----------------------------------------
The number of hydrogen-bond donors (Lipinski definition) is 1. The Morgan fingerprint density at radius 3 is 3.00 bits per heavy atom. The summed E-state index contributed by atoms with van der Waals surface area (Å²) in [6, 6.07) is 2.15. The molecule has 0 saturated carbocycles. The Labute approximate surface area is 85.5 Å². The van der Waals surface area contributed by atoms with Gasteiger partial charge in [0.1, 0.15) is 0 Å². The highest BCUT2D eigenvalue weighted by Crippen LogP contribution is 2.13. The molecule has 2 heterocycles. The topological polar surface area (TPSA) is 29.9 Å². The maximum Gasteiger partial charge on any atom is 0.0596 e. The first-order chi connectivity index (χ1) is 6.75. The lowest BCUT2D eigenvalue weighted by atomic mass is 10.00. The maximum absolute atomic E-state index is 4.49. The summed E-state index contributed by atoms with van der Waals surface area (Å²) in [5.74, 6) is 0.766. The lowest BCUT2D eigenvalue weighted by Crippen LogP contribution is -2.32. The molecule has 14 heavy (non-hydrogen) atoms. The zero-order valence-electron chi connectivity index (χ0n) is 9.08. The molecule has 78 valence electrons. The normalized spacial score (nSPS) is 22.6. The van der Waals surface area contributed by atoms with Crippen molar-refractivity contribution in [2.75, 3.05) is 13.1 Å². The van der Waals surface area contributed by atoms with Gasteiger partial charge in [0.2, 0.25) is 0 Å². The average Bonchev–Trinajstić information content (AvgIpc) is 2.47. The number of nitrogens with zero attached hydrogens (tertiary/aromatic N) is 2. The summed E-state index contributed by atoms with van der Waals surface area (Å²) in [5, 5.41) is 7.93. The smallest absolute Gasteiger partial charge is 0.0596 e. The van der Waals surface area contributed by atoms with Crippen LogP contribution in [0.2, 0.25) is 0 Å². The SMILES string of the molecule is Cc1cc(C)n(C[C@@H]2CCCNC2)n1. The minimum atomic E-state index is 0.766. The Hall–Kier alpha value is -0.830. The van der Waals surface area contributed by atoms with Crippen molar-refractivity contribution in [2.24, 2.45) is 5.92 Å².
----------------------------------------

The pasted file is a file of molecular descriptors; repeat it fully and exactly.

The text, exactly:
The number of hydrogen-bond donors (Lipinski definition) is 1. The Morgan fingerprint density at radius 3 is 3.00 bits per heavy atom. The summed E-state index contributed by atoms with van der Waals surface area (Å²) in [6, 6.07) is 2.15. The molecule has 0 saturated carbocycles. The Labute approximate surface area is 85.5 Å². The van der Waals surface area contributed by atoms with Gasteiger partial charge in [0.1, 0.15) is 0 Å². The highest BCUT2D eigenvalue weighted by Crippen LogP contribution is 2.13. The molecule has 2 heterocycles. The topological polar surface area (TPSA) is 29.9 Å². The maximum Gasteiger partial charge on any atom is 0.0596 e. The first-order chi connectivity index (χ1) is 6.75. The lowest BCUT2D eigenvalue weighted by atomic mass is 10.00. The maximum absolute atomic E-state index is 4.49. The summed E-state index contributed by atoms with van der Waals surface area (Å²) in [5.74, 6) is 0.766. The lowest BCUT2D eigenvalue weighted by Crippen LogP contribution is -2.32. The molecule has 14 heavy (non-hydrogen) atoms. The zero-order valence-electron chi connectivity index (χ0n) is 9.08. The molecule has 78 valence electrons. The normalized spacial score (nSPS) is 22.6. The van der Waals surface area contributed by atoms with Crippen molar-refractivity contribution in [2.75, 3.05) is 13.1 Å². The van der Waals surface area contributed by atoms with Gasteiger partial charge in [0.2, 0.25) is 0 Å². The average Bonchev–Trinajstić information content (AvgIpc) is 2.47. The number of nitrogens with zero attached hydrogens (tertiary/aromatic N) is 2. The summed E-state index contributed by atoms with van der Waals surface area (Å²) in [5, 5.41) is 7.93. The smallest absolute Gasteiger partial charge is 0.0596 e. The van der Waals surface area contributed by atoms with Crippen LogP contribution in [0.2, 0.25) is 0 Å². The SMILES string of the molecule is Cc1cc(C)n(C[C@@H]2CCCNC2)n1. The minimum atomic E-state index is 0.766. The Hall–Kier alpha value is -0.830. The van der Waals surface area contributed by atoms with Crippen molar-refractivity contribution in [2.24, 2.45) is 5.92 Å².